A few more thoughts regarding "Clever Programmer".  How much did you intend or did you pay for what you got and how complete were your specifications ?  If you had poor specs and just asked someone to write you an invoicing program you would get a different version from every programmer that you asked.   I have written Point of Sale for antique malls and also service write up for dental handpiece repair.  Both of these create invoices but you would never think of them as the same product.  

The next question is what did you pay your programmer ?  Most knowledgeable Access/VB guys would be in the $75 to $125/Hr range for your application.  A good estimate for a "simple" invoicing with receivable product would be around 30 hours or $2250.00 to $3750.00.  If that seems like a lot for what you wanted or you paid considerably less than that, you most likely found someone who does this as a hobby and got what you paid for.

As I reread your posts and your objectives it seems that an off the shelf customizable product like Quickbooks or myInvoices will be more than sufficient and you won't have any need for a programmer "clever" or otherwise.
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billmercerCommented:
Experts, if you go back and review some of Sirocco's previous questions on various topics,
http://www.experts-exchange.com/QH_924866.html
you'll get a better understanding of his approach to using Experts-Exchange. I don't think there's much point in trying to change his opinion, as he generally seems to have a very firm idea in his head what will constitute an acceptable answer.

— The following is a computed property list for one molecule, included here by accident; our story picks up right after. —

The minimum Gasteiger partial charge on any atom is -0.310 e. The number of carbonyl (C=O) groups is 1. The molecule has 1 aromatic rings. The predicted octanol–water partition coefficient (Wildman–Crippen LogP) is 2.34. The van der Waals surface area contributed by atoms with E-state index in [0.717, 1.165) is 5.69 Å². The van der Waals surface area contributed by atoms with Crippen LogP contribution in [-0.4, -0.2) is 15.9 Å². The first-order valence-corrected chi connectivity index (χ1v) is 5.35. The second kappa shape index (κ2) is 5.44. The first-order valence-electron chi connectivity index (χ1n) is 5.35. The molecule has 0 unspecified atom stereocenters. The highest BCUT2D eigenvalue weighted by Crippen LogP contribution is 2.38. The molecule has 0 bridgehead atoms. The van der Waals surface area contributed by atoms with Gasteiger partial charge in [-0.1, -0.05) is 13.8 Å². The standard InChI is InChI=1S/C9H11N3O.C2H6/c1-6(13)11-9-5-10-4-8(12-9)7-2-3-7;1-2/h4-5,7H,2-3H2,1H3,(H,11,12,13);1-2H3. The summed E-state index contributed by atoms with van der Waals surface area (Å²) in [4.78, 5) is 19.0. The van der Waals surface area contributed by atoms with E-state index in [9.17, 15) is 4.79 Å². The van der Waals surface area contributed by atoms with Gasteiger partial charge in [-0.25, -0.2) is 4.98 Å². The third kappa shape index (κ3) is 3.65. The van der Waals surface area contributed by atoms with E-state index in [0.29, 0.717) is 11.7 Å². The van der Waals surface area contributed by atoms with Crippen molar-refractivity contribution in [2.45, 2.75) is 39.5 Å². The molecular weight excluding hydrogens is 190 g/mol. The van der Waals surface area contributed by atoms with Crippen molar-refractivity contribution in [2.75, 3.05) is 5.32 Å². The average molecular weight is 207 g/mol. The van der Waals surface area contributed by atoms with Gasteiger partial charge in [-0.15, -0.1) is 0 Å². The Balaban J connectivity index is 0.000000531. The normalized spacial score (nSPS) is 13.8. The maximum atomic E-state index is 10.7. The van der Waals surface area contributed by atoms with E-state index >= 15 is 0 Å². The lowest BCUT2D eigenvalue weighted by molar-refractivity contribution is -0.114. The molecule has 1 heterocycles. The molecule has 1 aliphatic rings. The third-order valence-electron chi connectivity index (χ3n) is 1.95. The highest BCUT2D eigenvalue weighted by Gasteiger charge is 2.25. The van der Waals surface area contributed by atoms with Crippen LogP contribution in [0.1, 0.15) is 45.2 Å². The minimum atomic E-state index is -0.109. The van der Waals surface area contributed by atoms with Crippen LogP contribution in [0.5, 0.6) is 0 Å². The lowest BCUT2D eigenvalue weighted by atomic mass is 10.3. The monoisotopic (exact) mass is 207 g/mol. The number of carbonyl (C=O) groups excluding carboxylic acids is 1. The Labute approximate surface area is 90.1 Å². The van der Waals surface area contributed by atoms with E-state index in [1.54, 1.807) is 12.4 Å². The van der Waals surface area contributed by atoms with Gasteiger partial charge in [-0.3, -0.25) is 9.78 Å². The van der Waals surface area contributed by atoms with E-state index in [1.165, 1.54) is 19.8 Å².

...

That said, I also think ths thread brings up an important point. It's amazing how hard it is to find a free or inexpensive single-user desktop database for Windows that is both simple and flexible.

The fact is, there's a serious gap in the low-end database software available for Windows. MySQL/PHP, MSDE/ASP, etc, are fine solutions, but they are NOT desktop applications. There used to be a number of database applications that filled this lower-end niche. Programs such as Q&A, Reflex, PCFile, and even Microsoft Works offered  simple, affordable data management that non-technical people could use to get useful work done without having any programming or database management experience. Today it seems like most people use Excel for this purpose.

There are lots of products that fill this niche in the handheld market, including some decent freeware, so the demand clearly exists. And there are plenty of free or inexpensive database programs that are targeted for a specific purpose, such as music library programs, video catalogs, contact managers, recipe collections, budget programs, and so on. But a simple generic database is extremely hard to find.
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Nick UpsonPrincipal Operations EngineerCommented:
The simple, generic database could be firebird, it normally requires zero administration yet is powerful
see www.ibphoenix.com for details